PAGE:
In this example, we use Postgres and the pgbench workload generator to drive some load in a virtual machine. Assume a Linux virtual machine that has Postgres installed. Specifically using a Bitnami virtual appliance.
Once the VM has been started, connect to the console
Allow access to postgres port 5432 – which is the postgres DB port or allow ssh
$sudo ufw allow5432
Note the postgres user password (cat ./bitnami_credentials)
Login to psql from the console or ssh
Optionally change password (the password prompted is the one from bitnami_credentials for the postgres database user).
postgres=# alter user postgres with password 'NEW_PASSWORD';
Create a DB to run the pgbench workload. In this case I name the db pgbench-sf10 for “Scale Factor 10”. Scale Factors are how the size of the database is determined.
$sudo-upostgres createdb pgbench-sf10
Initialise the DB with data ready to run the benchmark. The “createdb” step just creates an empty schema.
-i means “initialize”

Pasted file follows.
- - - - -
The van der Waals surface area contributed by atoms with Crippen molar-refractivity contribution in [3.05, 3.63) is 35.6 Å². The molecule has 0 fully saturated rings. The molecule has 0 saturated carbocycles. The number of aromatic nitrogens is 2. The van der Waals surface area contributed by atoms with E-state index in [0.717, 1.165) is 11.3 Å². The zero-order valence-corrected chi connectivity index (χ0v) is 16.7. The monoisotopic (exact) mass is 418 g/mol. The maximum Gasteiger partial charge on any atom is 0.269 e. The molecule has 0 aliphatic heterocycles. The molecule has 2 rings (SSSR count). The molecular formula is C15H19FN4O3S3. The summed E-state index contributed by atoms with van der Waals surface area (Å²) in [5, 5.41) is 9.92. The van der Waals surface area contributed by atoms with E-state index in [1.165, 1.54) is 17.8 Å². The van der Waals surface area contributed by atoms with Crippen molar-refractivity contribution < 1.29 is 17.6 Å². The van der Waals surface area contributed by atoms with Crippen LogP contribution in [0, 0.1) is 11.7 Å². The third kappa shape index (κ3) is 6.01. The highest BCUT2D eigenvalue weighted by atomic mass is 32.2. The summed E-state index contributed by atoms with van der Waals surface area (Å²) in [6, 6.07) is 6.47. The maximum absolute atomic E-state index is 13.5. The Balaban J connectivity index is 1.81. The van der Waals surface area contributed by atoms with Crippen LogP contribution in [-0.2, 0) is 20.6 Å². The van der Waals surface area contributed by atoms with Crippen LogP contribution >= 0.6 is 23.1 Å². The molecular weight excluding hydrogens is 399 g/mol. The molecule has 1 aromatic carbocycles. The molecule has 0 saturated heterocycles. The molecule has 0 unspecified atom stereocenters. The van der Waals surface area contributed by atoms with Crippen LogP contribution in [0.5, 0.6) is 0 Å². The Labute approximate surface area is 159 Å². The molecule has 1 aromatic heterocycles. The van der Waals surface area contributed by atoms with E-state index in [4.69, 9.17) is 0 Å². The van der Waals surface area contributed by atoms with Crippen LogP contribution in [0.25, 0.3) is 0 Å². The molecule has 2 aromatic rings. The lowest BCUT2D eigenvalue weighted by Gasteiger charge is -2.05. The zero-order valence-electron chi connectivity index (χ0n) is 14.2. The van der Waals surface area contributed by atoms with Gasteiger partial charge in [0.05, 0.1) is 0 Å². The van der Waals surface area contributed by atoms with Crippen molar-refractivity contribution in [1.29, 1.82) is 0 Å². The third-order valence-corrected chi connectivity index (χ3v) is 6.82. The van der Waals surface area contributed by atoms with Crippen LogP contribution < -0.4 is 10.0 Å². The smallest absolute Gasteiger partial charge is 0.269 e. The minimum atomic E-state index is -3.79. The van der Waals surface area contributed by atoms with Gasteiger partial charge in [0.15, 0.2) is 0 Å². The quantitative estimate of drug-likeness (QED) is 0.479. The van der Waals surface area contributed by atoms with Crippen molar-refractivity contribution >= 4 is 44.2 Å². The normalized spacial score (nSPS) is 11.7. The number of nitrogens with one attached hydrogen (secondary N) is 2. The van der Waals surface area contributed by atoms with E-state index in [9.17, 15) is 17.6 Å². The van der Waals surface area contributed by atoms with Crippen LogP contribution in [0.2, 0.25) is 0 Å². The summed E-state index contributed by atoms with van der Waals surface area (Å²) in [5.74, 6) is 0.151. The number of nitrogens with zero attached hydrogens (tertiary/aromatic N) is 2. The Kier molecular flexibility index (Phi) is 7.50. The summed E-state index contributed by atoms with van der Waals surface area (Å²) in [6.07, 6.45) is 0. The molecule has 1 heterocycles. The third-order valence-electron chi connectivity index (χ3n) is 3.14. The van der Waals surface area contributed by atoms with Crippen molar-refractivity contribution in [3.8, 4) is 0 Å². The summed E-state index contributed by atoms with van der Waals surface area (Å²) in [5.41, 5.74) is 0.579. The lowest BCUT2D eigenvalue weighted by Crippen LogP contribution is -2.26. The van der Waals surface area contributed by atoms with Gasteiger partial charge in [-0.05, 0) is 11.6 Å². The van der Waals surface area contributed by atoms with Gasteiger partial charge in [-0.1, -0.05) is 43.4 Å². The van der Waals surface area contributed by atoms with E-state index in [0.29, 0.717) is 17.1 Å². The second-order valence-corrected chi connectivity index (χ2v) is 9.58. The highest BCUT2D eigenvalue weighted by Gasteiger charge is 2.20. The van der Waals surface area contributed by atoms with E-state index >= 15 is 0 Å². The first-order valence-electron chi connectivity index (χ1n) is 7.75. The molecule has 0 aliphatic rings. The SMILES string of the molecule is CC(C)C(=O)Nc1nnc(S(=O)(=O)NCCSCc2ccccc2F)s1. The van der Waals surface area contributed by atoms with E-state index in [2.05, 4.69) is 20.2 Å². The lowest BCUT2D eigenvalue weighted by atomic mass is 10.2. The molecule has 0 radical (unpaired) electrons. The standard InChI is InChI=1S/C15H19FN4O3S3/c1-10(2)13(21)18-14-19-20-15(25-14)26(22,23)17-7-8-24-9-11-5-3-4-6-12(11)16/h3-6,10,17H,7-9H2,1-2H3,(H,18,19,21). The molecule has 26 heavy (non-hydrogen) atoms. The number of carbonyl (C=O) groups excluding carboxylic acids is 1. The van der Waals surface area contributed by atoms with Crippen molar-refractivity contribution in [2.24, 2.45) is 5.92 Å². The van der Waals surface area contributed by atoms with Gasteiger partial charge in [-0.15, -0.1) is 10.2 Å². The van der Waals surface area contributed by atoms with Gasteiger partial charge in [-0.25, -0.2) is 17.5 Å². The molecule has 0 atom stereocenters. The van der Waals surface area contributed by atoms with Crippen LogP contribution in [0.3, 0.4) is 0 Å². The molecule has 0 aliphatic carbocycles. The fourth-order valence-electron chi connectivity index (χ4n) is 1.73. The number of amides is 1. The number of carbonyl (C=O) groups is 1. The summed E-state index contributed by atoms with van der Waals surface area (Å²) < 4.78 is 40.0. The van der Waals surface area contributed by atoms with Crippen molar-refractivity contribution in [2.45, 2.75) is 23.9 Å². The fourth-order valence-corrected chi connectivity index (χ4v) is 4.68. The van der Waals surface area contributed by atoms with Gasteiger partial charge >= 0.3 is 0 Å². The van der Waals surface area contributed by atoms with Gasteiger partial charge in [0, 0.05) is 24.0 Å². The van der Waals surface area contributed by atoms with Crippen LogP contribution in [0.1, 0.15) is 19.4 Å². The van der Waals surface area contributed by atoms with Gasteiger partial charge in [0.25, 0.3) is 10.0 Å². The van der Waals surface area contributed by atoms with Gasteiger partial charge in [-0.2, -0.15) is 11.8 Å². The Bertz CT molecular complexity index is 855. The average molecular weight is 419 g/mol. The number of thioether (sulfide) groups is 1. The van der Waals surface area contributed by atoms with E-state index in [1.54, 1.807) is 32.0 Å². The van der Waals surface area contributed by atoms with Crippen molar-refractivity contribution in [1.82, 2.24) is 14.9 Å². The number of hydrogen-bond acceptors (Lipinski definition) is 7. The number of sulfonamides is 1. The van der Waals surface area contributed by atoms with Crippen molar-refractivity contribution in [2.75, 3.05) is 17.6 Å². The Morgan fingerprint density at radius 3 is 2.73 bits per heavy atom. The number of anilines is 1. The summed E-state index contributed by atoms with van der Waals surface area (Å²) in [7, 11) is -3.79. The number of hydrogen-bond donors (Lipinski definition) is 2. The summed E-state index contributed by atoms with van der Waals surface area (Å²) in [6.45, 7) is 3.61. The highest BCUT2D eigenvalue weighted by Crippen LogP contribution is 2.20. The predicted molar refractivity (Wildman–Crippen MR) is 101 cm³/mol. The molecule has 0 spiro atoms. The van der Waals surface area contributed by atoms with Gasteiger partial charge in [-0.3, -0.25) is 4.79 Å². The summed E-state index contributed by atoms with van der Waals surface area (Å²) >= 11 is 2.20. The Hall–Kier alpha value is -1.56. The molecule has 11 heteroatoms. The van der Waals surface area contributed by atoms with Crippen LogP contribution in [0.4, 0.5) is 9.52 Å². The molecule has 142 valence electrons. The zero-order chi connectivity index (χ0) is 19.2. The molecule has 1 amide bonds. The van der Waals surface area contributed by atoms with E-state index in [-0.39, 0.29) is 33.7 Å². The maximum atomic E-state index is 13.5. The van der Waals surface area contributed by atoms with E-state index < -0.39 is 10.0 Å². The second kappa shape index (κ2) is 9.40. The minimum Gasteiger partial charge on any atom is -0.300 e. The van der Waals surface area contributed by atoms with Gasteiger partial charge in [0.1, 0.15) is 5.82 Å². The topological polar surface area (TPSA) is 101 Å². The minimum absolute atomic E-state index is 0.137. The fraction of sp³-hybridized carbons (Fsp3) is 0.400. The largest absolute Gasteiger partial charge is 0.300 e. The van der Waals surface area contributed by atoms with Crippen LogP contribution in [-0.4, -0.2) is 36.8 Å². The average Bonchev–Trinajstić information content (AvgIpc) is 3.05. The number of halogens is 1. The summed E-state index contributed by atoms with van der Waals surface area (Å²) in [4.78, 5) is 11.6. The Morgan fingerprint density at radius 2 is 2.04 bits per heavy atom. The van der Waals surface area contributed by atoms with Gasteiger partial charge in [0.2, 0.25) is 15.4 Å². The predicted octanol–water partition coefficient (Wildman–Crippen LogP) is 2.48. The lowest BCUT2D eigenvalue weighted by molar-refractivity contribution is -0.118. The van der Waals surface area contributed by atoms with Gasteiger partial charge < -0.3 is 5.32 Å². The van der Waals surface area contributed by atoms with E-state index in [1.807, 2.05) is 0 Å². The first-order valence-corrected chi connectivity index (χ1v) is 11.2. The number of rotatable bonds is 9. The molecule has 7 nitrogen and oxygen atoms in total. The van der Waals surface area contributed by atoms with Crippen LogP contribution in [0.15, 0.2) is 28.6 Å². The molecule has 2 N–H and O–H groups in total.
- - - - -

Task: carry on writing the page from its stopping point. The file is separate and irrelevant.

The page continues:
-s means “scale factor” e.g. 10
pgbench-sf10 is the database schema to use. We use the one just created pgbench-sf10
Noe run a workload against the DB schema called pgbench-sf10
$sudo-upostgres pgbench pgbench-sf10
The workload pattern, and load on the system will vary greatly depending on the scale factor.
A 2007 paper, that still has lots to say on the subject of benchmarking storage and filesystems. Primarily aimed at researchers and developers, but is relevant to anyone about to embark on a benchmarking effort.
Understand what you are testing, cached results are fine – as long as that is what you had intended.
The authors are clear on why benchmarks remain important:
“Ideally, users could test performance in their own settings using real work- loads. This transfers the responsibility of benchmarking from author to user. However, this is usually impractical because testing multiple systems is time consuming, especially in that exposing the system to real workloads implies learning how to configure the system properly, possibly migrating data and other settings to the new systems, as well as dealing with their respective bugs.”
We cannot expect end-usersto be experts in benchmarking. It is out duty as experts to provide the tools (benchmarks) that enable users to make purchasing decisions without requiring years of benchmarking expertise.